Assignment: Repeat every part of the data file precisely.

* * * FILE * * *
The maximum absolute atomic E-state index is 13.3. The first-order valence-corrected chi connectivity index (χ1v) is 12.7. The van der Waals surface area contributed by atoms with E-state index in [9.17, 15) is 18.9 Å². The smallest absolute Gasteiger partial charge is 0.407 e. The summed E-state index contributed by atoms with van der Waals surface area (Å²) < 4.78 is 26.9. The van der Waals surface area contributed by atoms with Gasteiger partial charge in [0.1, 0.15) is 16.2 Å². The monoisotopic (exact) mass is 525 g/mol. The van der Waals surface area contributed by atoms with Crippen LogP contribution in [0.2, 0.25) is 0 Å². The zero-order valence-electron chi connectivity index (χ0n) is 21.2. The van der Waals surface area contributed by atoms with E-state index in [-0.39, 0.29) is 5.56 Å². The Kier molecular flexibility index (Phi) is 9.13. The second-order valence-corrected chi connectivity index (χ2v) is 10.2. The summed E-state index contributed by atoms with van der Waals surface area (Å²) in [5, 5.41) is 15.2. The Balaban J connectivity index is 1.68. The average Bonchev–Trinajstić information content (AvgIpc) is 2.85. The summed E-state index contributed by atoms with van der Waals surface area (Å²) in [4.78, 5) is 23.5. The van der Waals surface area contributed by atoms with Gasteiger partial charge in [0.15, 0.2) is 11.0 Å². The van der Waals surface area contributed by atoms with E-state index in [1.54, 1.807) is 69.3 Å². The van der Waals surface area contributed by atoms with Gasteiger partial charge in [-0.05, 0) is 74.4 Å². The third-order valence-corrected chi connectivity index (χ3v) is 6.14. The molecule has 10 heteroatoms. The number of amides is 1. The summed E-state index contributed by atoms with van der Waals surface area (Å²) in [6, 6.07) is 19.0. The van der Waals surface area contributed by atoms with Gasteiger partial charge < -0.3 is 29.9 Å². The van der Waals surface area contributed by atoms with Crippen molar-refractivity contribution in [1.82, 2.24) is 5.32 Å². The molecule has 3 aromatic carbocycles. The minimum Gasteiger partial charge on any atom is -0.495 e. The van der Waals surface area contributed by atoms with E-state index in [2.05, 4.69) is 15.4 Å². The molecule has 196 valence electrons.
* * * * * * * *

The maximum absolute atomic E-state index is 13.3. The first-order valence-corrected chi connectivity index (χ1v) is 12.7. The van der Waals surface area contributed by atoms with E-state index in [9.17, 15) is 18.9 Å². The smallest absolute Gasteiger partial charge is 0.407 e. The summed E-state index contributed by atoms with van der Waals surface area (Å²) < 4.78 is 26.9. The van der Waals surface area contributed by atoms with Gasteiger partial charge in [0.1, 0.15) is 16.2 Å². The monoisotopic (exact) mass is 525 g/mol. The van der Waals surface area contributed by atoms with Crippen LogP contribution in [0.2, 0.25) is 0 Å². The zero-order valence-electron chi connectivity index (χ0n) is 21.2. The van der Waals surface area contributed by atoms with E-state index in [-0.39, 0.29) is 5.56 Å². The Kier molecular flexibility index (Phi) is 9.13. The second-order valence-corrected chi connectivity index (χ2v) is 10.2. The summed E-state index contributed by atoms with van der Waals surface area (Å²) in [5, 5.41) is 15.2. The Balaban J connectivity index is 1.68. The average Bonchev–Trinajstić information content (AvgIpc) is 2.85. The summed E-state index contributed by atoms with van der Waals surface area (Å²) in [4.78, 5) is 23.5. The van der Waals surface area contributed by atoms with Gasteiger partial charge in [0.15, 0.2) is 11.0 Å². The van der Waals surface area contributed by atoms with E-state index in [1.54, 1.807) is 69.3 Å². The van der Waals surface area contributed by atoms with Gasteiger partial charge in [-0.05, 0) is 74.4 Å². The third-order valence-corrected chi connectivity index (χ3v) is 6.14. The molecule has 10 heteroatoms. The number of amides is 1. The summed E-state index contributed by atoms with van der Waals surface area (Å²) in [6, 6.07) is 19.0. The van der Waals surface area contributed by atoms with Gasteiger partial charge < -0.3 is 29.9 Å². The van der Waals surface area contributed by atoms with Crippen molar-refractivity contribution in [1.82, 2.24) is 5.32 Å². The molecule has 3 aromatic carbocycles. The minimum Gasteiger partial charge on any atom is -0.495 e. The van der Waals surface area contributed by atoms with E-state index in [2.05, 4.69) is 15.4 Å². The molecule has 196 valence electrons.